Friday, April 22, 2011

Just a tip

I recently saw an ex-date. He didn't acknowledge me, but I still think he's a fine person and will make a good husband. I said this to my friend, and she was a bit surprised that I could speak positively about somebody who hurt me. So, that reaction is what triggered this post. Do we allow our emotions to control us?

Don't speak lashon hara about someone you've dated just because he hurt your ego. If he is, otherwise, a solid person who will make a good husband for somebody else -- then don't get in the way of the shidduch.
This seems like common sense, and like, DUH sefardi gal. But the thing is: it's not. Even in dating, one has the obligation of the beautiful mitzvah "v'ahavta l'reeacha kamocha." Don't let grudges and bitterness get in the way of someone else's opportunity for happiness and greatness.
Also, treat people you previously dated with respect -- don't bad mouthe them, don't ignore them and treat them as if they don't exist, don't bash their looks by saying how unattractive they are.

The key is to take yourself out of the picture and view every Jew as an individual who has similar goals as you do. You're not the only one who is struggling with shidduchim and hoping to get married. They are the future parents of your childrens' classmates/generation.
Daven for your ex-dates, try to suggest people for them, etc.


  1. I agree with your point, but I don't understand your friend's reasoning whatsoever. Why is it that a guy who says "no" to a next day considered as though he "hurt" you? If someone is a normal guy and simply thinks that the match wasn't shayach, why has he done anything wrong, or deliberately hurtful to you?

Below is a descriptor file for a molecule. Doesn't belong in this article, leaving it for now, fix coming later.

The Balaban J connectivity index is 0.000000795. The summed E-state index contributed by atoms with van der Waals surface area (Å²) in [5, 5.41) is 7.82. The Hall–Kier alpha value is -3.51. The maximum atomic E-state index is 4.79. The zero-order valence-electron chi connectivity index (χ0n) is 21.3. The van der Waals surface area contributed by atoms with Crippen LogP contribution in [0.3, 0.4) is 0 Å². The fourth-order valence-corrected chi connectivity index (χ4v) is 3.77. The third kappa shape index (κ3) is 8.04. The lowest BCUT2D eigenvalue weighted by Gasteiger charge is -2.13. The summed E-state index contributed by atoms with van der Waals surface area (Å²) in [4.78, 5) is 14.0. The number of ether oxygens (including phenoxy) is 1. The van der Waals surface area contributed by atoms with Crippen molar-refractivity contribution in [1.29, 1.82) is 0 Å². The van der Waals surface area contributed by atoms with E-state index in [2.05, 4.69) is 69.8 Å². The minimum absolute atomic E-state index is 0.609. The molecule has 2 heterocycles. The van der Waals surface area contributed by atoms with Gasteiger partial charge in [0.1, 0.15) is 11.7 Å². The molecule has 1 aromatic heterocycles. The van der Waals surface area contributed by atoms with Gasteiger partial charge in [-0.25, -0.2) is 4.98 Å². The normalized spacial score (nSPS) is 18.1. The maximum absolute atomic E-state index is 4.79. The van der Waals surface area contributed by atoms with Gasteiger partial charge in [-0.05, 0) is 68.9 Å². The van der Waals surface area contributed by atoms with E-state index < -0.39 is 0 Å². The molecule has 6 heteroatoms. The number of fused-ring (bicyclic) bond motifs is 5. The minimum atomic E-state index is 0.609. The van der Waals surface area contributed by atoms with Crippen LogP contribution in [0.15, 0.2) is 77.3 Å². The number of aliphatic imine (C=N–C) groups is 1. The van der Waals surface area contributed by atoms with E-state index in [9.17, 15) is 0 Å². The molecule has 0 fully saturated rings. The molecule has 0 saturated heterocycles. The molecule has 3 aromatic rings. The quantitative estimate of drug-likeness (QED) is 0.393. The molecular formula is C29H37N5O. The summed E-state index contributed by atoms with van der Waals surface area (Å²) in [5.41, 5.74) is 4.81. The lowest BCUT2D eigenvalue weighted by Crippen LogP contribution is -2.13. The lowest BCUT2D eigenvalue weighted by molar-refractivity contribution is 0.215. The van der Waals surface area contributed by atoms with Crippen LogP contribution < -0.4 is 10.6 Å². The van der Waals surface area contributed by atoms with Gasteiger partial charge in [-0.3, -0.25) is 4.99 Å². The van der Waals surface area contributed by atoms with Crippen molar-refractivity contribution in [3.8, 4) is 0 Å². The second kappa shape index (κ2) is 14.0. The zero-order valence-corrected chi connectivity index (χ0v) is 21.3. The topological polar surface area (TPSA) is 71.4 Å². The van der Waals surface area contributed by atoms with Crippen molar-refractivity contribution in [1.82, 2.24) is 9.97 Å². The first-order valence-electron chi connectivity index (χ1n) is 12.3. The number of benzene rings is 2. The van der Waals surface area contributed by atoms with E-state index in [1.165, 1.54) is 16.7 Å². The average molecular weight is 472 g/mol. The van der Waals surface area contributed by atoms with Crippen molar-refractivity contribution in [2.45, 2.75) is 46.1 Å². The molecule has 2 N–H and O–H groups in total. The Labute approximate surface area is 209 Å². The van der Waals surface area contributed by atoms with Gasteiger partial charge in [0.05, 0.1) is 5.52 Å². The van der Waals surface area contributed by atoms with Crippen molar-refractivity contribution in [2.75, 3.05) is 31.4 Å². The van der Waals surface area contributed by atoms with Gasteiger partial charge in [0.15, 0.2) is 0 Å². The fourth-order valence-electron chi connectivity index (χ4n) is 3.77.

I'm not discounting the idea that there quite possibly were some very jerky guys also, but I don't think that someone saying no, for any legitimate reason, could be considered "hurting" you, when in actuality they are simply doing what they feel is right for you, in order to make sure that you get married to the right guy, and not end up with someone you may later think of as a mistake.

  2. Shades - if someone just said no, then of course rejection isn't a justified reason to dislike the person. (It's arguable whether there's every a justified reason to dislike a fellow Jew.)
    That's an separate issue of an individual having his/her ego hurt.

    I was referring to a case where I wasn't hurt because of rejection; rather, there was something this person did that was particularly tactless and hurtful.

  3. The not acknowledging you was thing that was tactless and hurtful? If so, there is definitely a precedent for this sort of behavior, if done somewhat respectfully. Unless the relationship was ended on mutual and friendly terms, what else are you supposed to do? It is rather awkward, but it seems better (to whatever degree this makes sense) to not acknowledge any sort of previous connection than give people something to talk about... not sure if I'm really clear.

  4. Shades - perhaps I should be more specific. So, no, in this case it was something tactless that he did during the relationship. (The hurtful part was NOT his reaction post-break up.)
    In my opinion, even if one just had a one-and-done and bumps into that ex-date, it's still proper to give a smile or nod or some form of polite acknowledgement.
    If the relationship was semi-serious or serious, then I think it's NECESSARY (not just proper) to acknowledge the ex-date.
    Now, obviously, if both/either of them is yeshivish (or in circles where basic socializing with the opposite gender is frowned upon), then they shouldn't acknowledge each other.